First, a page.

In India there is long tradition of aesthetic studies. Modern scholars, however, have given profound and deep thoughts to the subjects in relation to poetics and metaphysics. The vast silpa texts have been studied from the point of view of iconography, iconometry, architecture and to some extent painting. The aesthetic aspect of the silpa texts and the determination of their nature in relation to audo visual art or the fine arts has been ignored; therefore it appears to be an imperative task. The present work is an attempt to this direction in a most humble and modest way.

Religion has been the most dominating factor of Indian art. In the chapter I the role of religion in the determination of the nature of Indian aesthetics has been discussed with the suggestion that due to religion Indian art is set in two significant aspects, functional to suit the religious sensibility and beauty in relation to the aesthetic sensibility-the goal of both the aspects of art being the bliss.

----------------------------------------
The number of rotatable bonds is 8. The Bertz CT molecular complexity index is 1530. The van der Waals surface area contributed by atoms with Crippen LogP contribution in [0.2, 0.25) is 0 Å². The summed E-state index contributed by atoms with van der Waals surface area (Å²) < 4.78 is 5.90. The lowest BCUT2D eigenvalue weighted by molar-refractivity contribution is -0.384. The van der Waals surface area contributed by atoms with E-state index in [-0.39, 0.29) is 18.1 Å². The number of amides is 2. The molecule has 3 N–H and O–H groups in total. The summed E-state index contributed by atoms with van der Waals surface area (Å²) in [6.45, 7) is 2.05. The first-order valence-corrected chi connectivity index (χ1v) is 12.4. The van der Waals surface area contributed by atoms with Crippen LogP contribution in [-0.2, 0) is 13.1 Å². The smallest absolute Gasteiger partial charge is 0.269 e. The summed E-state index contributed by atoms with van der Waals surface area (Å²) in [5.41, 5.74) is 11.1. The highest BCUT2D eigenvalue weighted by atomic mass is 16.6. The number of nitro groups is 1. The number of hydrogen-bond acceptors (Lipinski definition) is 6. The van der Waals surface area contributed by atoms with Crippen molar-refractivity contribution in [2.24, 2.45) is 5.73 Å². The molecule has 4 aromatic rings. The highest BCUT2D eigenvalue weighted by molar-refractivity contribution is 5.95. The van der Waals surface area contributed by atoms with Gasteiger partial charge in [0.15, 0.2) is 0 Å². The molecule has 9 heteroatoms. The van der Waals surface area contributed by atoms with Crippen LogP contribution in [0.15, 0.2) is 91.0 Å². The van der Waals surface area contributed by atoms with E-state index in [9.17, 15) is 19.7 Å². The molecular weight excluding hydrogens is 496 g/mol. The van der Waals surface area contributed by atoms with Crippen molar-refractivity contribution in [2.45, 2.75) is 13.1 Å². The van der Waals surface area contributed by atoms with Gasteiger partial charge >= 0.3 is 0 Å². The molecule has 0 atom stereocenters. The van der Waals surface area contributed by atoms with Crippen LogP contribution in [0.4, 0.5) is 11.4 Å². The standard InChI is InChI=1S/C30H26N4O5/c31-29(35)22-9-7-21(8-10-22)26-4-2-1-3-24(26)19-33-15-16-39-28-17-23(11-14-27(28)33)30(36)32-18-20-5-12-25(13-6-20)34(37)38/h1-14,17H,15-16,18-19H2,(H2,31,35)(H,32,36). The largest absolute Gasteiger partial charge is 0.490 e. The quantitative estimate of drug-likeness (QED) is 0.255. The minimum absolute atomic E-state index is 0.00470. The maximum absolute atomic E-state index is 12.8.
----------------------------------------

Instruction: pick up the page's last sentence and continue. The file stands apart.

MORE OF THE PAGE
The poetics and metaphysics as the study of aesthetics interplay significantly with their roles on discussing the elemental aspects of aesthetic and provide a sound basis for the determination of nature of Indian aesthetic on moot points, particularly in relation to imagination and intuition as the mental process of creativity, similar to the yogic Dhyana, determination of form and beauty and the experience. Foundations laid by these two important branches of aesthetics were found suitable for the framework for the determination of the nature of aesthetic material in our silpa texts.